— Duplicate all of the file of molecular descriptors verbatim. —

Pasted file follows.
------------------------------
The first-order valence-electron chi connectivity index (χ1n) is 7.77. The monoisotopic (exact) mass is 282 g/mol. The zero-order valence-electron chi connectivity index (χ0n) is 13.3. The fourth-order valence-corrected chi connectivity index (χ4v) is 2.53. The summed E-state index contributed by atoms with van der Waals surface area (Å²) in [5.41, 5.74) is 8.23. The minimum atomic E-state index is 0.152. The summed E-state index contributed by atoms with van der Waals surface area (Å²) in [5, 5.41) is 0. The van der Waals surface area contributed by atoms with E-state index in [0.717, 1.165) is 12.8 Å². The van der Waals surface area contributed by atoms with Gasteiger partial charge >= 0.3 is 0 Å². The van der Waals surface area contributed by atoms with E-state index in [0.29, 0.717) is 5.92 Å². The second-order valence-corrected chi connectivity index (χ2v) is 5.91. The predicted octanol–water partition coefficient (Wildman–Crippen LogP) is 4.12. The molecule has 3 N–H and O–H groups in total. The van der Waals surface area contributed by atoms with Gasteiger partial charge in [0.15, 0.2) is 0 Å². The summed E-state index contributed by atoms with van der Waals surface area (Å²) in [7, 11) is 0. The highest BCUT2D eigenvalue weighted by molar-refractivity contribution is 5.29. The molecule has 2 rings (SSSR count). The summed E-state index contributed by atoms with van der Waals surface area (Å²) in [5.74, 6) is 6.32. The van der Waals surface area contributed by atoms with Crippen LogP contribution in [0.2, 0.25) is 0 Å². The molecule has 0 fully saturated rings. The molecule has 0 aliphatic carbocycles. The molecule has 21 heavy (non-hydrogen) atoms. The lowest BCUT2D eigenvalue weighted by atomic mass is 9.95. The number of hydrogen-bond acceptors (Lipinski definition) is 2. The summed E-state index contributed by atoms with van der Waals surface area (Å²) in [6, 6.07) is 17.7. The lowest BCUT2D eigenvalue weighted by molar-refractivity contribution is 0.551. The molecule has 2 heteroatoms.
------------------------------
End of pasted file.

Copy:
The first-order valence-electron chi connectivity index (χ1n) is 7.77. The monoisotopic (exact) mass is 282 g/mol. The zero-order valence-electron chi connectivity index (χ0n) is 13.3. The fourth-order valence-corrected chi connectivity index (χ4v) is 2.53. The summed E-state index contributed by atoms with van der Waals surface area (Å²) in [5.41, 5.74) is 8.23. The minimum atomic E-state index is 0.152. The summed E-state index contributed by atoms with van der Waals surface area (Å²) in [5, 5.41) is 0. The van der Waals surface area contributed by atoms with E-state index in [0.717, 1.165) is 12.8 Å². The van der Waals surface area contributed by atoms with Gasteiger partial charge >= 0.3 is 0 Å². The van der Waals surface area contributed by atoms with E-state index in [0.29, 0.717) is 5.92 Å². The second-order valence-corrected chi connectivity index (χ2v) is 5.91. The predicted octanol–water partition coefficient (Wildman–Crippen LogP) is 4.12. The molecule has 3 N–H and O–H groups in total. The van der Waals surface area contributed by atoms with Gasteiger partial charge in [0.15, 0.2) is 0 Å². The summed E-state index contributed by atoms with van der Waals surface area (Å²) in [7, 11) is 0. The highest BCUT2D eigenvalue weighted by molar-refractivity contribution is 5.29. The molecule has 2 rings (SSSR count). The summed E-state index contributed by atoms with van der Waals surface area (Å²) in [5.74, 6) is 6.32. The van der Waals surface area contributed by atoms with Crippen LogP contribution in [0.2, 0.25) is 0 Å². The molecule has 0 fully saturated rings. The molecule has 0 aliphatic carbocycles. The molecule has 21 heavy (non-hydrogen) atoms. The lowest BCUT2D eigenvalue weighted by atomic mass is 9.95. The number of hydrogen-bond acceptors (Lipinski definition) is 2. The summed E-state index contributed by atoms with van der Waals surface area (Å²) in [6, 6.07) is 17.7. The lowest BCUT2D eigenvalue weighted by molar-refractivity contribution is 0.551. The molecule has 2 heteroatoms.